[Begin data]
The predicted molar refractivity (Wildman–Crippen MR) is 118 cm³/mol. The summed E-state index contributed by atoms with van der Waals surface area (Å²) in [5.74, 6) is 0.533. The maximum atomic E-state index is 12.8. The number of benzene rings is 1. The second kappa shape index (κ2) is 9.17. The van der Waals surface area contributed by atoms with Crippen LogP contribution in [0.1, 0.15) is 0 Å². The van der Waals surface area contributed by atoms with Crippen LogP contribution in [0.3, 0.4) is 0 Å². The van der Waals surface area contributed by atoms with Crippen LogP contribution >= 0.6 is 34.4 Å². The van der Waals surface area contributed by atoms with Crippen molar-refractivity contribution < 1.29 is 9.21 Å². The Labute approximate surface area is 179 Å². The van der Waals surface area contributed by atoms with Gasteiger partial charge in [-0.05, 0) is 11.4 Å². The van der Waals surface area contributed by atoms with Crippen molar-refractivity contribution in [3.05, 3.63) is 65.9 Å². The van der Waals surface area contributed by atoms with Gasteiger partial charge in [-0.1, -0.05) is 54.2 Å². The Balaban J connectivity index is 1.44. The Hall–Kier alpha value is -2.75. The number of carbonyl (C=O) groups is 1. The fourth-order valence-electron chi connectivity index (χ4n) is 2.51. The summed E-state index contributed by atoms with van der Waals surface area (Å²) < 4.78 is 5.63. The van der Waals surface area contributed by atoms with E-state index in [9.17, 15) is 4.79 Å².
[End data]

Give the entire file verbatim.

The predicted molar refractivity (Wildman–Crippen MR) is 118 cm³/mol. The summed E-state index contributed by atoms with van der Waals surface area (Å²) in [5.74, 6) is 0.533. The maximum atomic E-state index is 12.8. The number of benzene rings is 1. The second kappa shape index (κ2) is 9.17. The van der Waals surface area contributed by atoms with Crippen LogP contribution in [0.1, 0.15) is 0 Å². The van der Waals surface area contributed by atoms with Crippen LogP contribution in [0.3, 0.4) is 0 Å². The van der Waals surface area contributed by atoms with Crippen LogP contribution >= 0.6 is 34.4 Å². The van der Waals surface area contributed by atoms with Crippen molar-refractivity contribution < 1.29 is 9.21 Å². The Labute approximate surface area is 179 Å². The van der Waals surface area contributed by atoms with Gasteiger partial charge in [-0.05, 0) is 11.4 Å². The van der Waals surface area contributed by atoms with Crippen molar-refractivity contribution in [3.05, 3.63) is 65.9 Å². The van der Waals surface area contributed by atoms with Gasteiger partial charge in [-0.1, -0.05) is 54.2 Å². The Balaban J connectivity index is 1.44. The Hall–Kier alpha value is -2.75. The number of carbonyl (C=O) groups is 1. The fourth-order valence-electron chi connectivity index (χ4n) is 2.51. The summed E-state index contributed by atoms with van der Waals surface area (Å²) < 4.78 is 5.63. The van der Waals surface area contributed by atoms with E-state index in [9.17, 15) is 4.79 Å².